by Rev. Canon Stewart Murray
This article appears in the April issue of Crosstalk, the newspaper of the Diocese of Ottawa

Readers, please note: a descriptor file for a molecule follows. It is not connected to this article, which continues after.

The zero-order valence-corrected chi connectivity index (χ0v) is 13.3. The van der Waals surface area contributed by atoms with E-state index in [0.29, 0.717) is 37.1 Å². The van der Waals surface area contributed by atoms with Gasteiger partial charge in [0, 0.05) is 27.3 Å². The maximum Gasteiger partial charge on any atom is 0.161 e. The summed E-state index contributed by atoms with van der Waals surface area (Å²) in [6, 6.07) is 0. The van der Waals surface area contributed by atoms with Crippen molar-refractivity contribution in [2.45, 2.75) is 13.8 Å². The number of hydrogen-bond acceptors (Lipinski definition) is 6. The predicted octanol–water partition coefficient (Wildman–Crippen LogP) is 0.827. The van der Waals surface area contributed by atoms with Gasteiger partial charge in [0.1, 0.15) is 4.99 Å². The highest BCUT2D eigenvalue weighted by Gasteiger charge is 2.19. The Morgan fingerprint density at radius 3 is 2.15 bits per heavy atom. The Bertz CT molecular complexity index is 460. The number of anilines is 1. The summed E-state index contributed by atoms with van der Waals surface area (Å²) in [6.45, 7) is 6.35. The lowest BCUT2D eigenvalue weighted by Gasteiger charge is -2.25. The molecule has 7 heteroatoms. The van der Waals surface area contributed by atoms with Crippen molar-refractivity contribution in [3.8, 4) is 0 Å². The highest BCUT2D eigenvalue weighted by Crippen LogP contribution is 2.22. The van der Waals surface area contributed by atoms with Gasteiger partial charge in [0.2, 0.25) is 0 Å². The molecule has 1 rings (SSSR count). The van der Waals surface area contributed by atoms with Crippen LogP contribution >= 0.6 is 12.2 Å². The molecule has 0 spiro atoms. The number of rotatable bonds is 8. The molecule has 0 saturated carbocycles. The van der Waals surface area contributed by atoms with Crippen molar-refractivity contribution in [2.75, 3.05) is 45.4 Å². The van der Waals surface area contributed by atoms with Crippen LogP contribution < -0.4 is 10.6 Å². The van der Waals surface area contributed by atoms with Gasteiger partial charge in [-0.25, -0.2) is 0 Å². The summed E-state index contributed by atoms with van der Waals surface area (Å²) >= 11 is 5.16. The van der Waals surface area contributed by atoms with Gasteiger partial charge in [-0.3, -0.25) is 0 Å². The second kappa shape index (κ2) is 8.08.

On the surface the parables of Jesus are simple stories often drawn from the popular stories or everyday events of 1st-century Israel. They have the potential, however, to draw you into a conversation with the theme of the parable that can open up a deeper encounter with Jesus. I have been engaged in such a conversation with the parable of the Sower from the Gospels of St. Matthew 13:1-23 and Luke 8:1-15. I have always had an affinity with this story, perhaps because I am a gardener and have been a keen seed saver at times. I know some of the challenges of working to save seed from one season to the next and of the importance of soil preparation in a successful garden. The only element missing in the story is squirrels and chipmunks that along with the ‘fowls of the air’ devour my garden! In my conversation with the parable I am invited to ask: what kind of soil is my life? I like to think that I am the fertile/good ground open and ready to receive the word of God and to bear fruit a hundredfold , and I have no doubt there are times when this is true. But when I am honest with myself, I realize that is not the reality of my life. Often the word of God, the prompting of the Holy Spirit, falls by the wayside because I do not listen. At times, I am like the stony ground, open to listen but failing to act when the way forward is difficult. More often for me it is the thorns that spring up, cares and pleasures that crowd out the voice of the Holy Spirit. The question is, how do I become the more fertile/good ground that I desire to be? The image of the stony ground points us to some answers to that question. If our hearts and imaginations are hardened by anger or resentments towards our neighbour or by some situation in our lives, there is no room for the Word. To live the words of the Lord’s Prayer – “Forgive us our trespasses as we forgive them that trespass against us” – is the first step in breaking up our stony hearts. To further prepare the soil of our hearts we can add the richness of a spirit of thanksgiving to our lives. Giving thanks on a daily basis to God for all His blessings, for life, health, work, leisure, for the love of family and friends gives us an awareness of God’s goodness in the midst of our often turbulent lives. Rediscovering the Word in Scripture can open our hearts and imaginations to the desire of the living God to be in relationship with each of us. Committing ourselves to joining regularly with our brothers and sisters in our Parish community to share in the celebration of the Eucharist is also important – for in sharing in the Eucharist, we might be renewed by the gifts of Grace poured out for each of us each time we receive Jesus in Holy Communion. Finally, creating even small periods of time in our daily routines to be still and simply be in the presence of Christ, listening for His voice in the midst of all the voices that surround us each day, like “thorns that spring up and choke the word”, is essential. I find it helpful to always remember that God longs for us to be in fellowship with Him, so even our weakest attempts at reaching out to Him will be richly rewarded. The cross is a constant reminder of God's arms outstretched to embrace all of His creation. Let us pray that each of us and our parishes will bear much fruit to feed a world hungry for hope, love, mercy and forgiveness.